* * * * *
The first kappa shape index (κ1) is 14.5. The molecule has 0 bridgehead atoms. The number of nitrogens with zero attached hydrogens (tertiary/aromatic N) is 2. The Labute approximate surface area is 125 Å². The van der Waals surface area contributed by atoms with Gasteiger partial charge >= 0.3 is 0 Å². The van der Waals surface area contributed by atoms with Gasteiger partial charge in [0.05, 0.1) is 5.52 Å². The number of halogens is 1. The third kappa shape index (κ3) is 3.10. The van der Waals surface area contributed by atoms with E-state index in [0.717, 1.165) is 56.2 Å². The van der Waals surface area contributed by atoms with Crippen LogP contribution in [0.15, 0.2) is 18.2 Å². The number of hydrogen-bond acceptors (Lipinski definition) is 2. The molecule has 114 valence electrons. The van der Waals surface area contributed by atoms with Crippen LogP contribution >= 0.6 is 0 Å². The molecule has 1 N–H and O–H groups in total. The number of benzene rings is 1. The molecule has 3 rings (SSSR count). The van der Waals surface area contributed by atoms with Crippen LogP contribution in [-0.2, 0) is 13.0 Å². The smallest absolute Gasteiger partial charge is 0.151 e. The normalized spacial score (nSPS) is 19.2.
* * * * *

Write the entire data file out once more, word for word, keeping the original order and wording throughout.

The first kappa shape index (κ1) is 14.5. The molecule has 0 bridgehead atoms. The number of nitrogens with zero attached hydrogens (tertiary/aromatic N) is 2. The Labute approximate surface area is 125 Å². The van der Waals surface area contributed by atoms with Gasteiger partial charge >= 0.3 is 0 Å². The van der Waals surface area contributed by atoms with Gasteiger partial charge in [0.05, 0.1) is 5.52 Å². The number of halogens is 1. The third kappa shape index (κ3) is 3.10. The van der Waals surface area contributed by atoms with E-state index in [0.717, 1.165) is 56.2 Å². The van der Waals surface area contributed by atoms with Crippen LogP contribution in [0.15, 0.2) is 18.2 Å². The number of hydrogen-bond acceptors (Lipinski definition) is 2. The molecule has 114 valence electrons. The van der Waals surface area contributed by atoms with Crippen LogP contribution >= 0.6 is 0 Å². The molecule has 1 N–H and O–H groups in total. The number of benzene rings is 1. The molecule has 3 rings (SSSR count). The van der Waals surface area contributed by atoms with Crippen LogP contribution in [-0.2, 0) is 13.0 Å². The smallest absolute Gasteiger partial charge is 0.151 e. The normalized spacial score (nSPS) is 19.2.